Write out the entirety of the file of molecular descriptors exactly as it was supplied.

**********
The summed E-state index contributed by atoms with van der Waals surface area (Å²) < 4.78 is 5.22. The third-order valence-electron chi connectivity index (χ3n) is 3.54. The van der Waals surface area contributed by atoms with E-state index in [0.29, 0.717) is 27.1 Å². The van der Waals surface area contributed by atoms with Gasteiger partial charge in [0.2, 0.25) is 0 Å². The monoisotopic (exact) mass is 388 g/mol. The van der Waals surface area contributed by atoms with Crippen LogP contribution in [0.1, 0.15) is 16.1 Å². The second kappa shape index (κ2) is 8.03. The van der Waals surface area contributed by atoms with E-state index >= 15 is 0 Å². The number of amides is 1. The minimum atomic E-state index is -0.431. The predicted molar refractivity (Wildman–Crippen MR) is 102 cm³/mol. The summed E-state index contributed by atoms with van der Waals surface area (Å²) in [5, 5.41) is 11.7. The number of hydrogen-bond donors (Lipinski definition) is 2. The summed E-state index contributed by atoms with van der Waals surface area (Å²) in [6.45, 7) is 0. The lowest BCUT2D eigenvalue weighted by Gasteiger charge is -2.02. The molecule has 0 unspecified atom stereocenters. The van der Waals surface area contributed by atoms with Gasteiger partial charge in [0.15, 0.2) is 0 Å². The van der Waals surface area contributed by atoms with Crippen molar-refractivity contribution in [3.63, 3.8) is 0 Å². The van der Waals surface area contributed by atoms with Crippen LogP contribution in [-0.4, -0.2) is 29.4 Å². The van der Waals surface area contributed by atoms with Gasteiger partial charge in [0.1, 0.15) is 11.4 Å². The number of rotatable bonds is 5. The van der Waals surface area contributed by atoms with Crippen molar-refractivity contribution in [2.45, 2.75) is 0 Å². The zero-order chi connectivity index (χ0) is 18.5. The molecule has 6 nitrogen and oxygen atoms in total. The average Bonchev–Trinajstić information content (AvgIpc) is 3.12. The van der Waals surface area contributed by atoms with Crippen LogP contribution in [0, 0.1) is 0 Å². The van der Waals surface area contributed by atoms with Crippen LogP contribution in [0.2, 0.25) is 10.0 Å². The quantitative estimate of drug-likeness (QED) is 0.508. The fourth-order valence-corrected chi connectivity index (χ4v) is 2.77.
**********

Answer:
The summed E-state index contributed by atoms with van der Waals surface area (Å²) < 4.78 is 5.22. The third-order valence-electron chi connectivity index (χ3n) is 3.54. The van der Waals surface area contributed by atoms with E-state index in [0.29, 0.717) is 27.1 Å². The van der Waals surface area contributed by atoms with Gasteiger partial charge in [0.2, 0.25) is 0 Å². The monoisotopic (exact) mass is 388 g/mol. The van der Waals surface area contributed by atoms with Crippen LogP contribution in [0.1, 0.15) is 16.1 Å². The second kappa shape index (κ2) is 8.03. The van der Waals surface area contributed by atoms with E-state index >= 15 is 0 Å². The number of amides is 1. The minimum atomic E-state index is -0.431. The predicted molar refractivity (Wildman–Crippen MR) is 102 cm³/mol. The summed E-state index contributed by atoms with van der Waals surface area (Å²) in [5, 5.41) is 11.7. The number of hydrogen-bond donors (Lipinski definition) is 2. The summed E-state index contributed by atoms with van der Waals surface area (Å²) in [6.45, 7) is 0. The lowest BCUT2D eigenvalue weighted by Gasteiger charge is -2.02. The molecule has 0 unspecified atom stereocenters. The van der Waals surface area contributed by atoms with Gasteiger partial charge in [0.15, 0.2) is 0 Å². The van der Waals surface area contributed by atoms with Crippen molar-refractivity contribution in [3.63, 3.8) is 0 Å². The van der Waals surface area contributed by atoms with Crippen LogP contribution in [-0.4, -0.2) is 29.4 Å². The van der Waals surface area contributed by atoms with Gasteiger partial charge in [0.1, 0.15) is 11.4 Å². The number of rotatable bonds is 5. The van der Waals surface area contributed by atoms with Crippen molar-refractivity contribution in [2.45, 2.75) is 0 Å². The zero-order chi connectivity index (χ0) is 18.5. The molecule has 6 nitrogen and oxygen atoms in total. The average Bonchev–Trinajstić information content (AvgIpc) is 3.12. The van der Waals surface area contributed by atoms with Crippen LogP contribution in [0, 0.1) is 0 Å². The van der Waals surface area contributed by atoms with Crippen LogP contribution in [0.2, 0.25) is 10.0 Å². The quantitative estimate of drug-likeness (QED) is 0.508. The fourth-order valence-corrected chi connectivity index (χ4v) is 2.77.